The Kind Life is a community around Alicia Silverstone and The Kind Diet where friends, doctors, experts in green living, and members share vegan tips.

Action Alerts

Why I Won’t Be Wearing Wool This—or Any—Winter

When you think about shearing sheep for wool, you might say to yourself, “Eh, that’s not so bad. The sheep just get a haircut.” But a recent PETA investigation of nearly three dozen “shearing sheds” in the U.S. (in Colorado, Nebraska, and Wyoming) and Australia (the world’s top wool producer) revealed that a lot more than just hair gets cut off sheep—including teats and bits of ears.

Sheep shearers are paid by volume, not by the hour, which encourages them to work as quickly as possible—and as a result, the animals are handled roughly during the process. In their haste, shearers often cut and gouge the sheep, leaving them with huge gaping wounds that are crudely sewn shut with a needle and thread—this is done by the shearers themselves, and no painkillers whatsoever are given to the sheep. If the animals kick and buck, something I’d do if someone stuck a sewing needle through my wounds with nothing to numb the pain, shearers sometimes even slice off animals’ body parts, including ears, teats, tails, and testicles.

And then there are the callous, mean shearers, who take out their frustration and anger on these helpless animals. PETA’s investigator documented shearers who punched, stomped, and kicked gentle sheep and bludgeoned them with electric clippers and even a hammer! When sheep struggled in an attempt to escape the pain, workers stood on their heads, stomped on their necks, and slammed their heads hard into the floor. One shearer even used a sheep’s own body to wipe the terrified animal’s urine off the floor. Another shearer twisted one sheep’s neck until it broke and then kicked the animal down a chute. In PETA’s video, you can hear him say, “I might have killed it.” He was right. The sheep had died.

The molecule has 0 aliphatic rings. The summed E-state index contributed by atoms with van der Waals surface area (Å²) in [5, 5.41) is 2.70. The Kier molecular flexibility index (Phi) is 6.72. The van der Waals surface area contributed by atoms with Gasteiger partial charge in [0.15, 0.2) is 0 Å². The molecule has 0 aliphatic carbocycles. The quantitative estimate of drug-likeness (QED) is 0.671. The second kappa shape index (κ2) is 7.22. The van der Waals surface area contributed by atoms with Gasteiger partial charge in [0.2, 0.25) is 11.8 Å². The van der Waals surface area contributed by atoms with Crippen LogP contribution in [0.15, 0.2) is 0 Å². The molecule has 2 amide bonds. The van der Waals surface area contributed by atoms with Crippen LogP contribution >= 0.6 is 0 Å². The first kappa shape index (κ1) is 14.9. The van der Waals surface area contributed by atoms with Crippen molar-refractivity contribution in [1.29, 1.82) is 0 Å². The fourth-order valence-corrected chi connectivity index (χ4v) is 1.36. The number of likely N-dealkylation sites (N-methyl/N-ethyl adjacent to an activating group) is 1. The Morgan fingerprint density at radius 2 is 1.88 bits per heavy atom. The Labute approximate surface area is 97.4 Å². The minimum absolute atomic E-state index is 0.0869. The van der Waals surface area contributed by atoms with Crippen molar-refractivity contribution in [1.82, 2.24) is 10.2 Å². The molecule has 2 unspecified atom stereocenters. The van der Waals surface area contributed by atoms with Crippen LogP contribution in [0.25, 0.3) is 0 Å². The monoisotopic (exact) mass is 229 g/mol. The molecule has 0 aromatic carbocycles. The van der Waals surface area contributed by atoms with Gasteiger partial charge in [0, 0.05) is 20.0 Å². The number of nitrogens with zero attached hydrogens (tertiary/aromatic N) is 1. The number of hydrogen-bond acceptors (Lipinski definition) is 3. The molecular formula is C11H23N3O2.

PETA’s investigator never saw a supervisor reprimand any of the abusive workers or a veterinarian treat any of the wounded animals, no matter how severe their injuries were. Instead, injured sheep were ignored or, depending on the severity of their injuries, shot.

So the wool industry is anything but warm and fuzzy. But as if that weren’t bad enough, wool isn’t even “eco-friendly,” as the industry loves to claim. Sheep are routinely doused with toxic insecticides that pollute local waterways. And grazing sheep contribute to deforestation, desertification, and topsoil loss, and ranchers often kill native animals—such as wolves and coyotes in the U.S. and kangaroos in Australia—because they prey on or compete with sheep for grazing land. Sheep are also leading contributors to climate change, second to cows. Environmentalists call them the “Humvees” of animal agriculture because of their high rate of methane emissions, which is considered 20 times more damaging to the atmosphere than carbon dioxide.

The good news is that there are many alternatives to wool and the other cruel winter fabric, down: including organic or used cotton, linen, Tencel or Lyocell, acrylic, polyester fleece (which can be obtained from recycled materials), and more. Instead of being itchy like wool, animal-friendly fabrics are soft and warm—and unlike wool, polyester fleece even insulates when wet. There are plenty of good companies—including IIKONEEVAUTE, and Brave GentleMan—that refuse to carry wool for ethical reasons and are using these exciting fashion-forward materials in their designs.

The sheep abusers can’t pull the wool over our eyes. Join me in taking the wool-free pledge and in making this a #WoolFreeWinter. It’s the only way we’ll ever save sheep from being treated as punching bags instead of the gentle, unique individuals they are.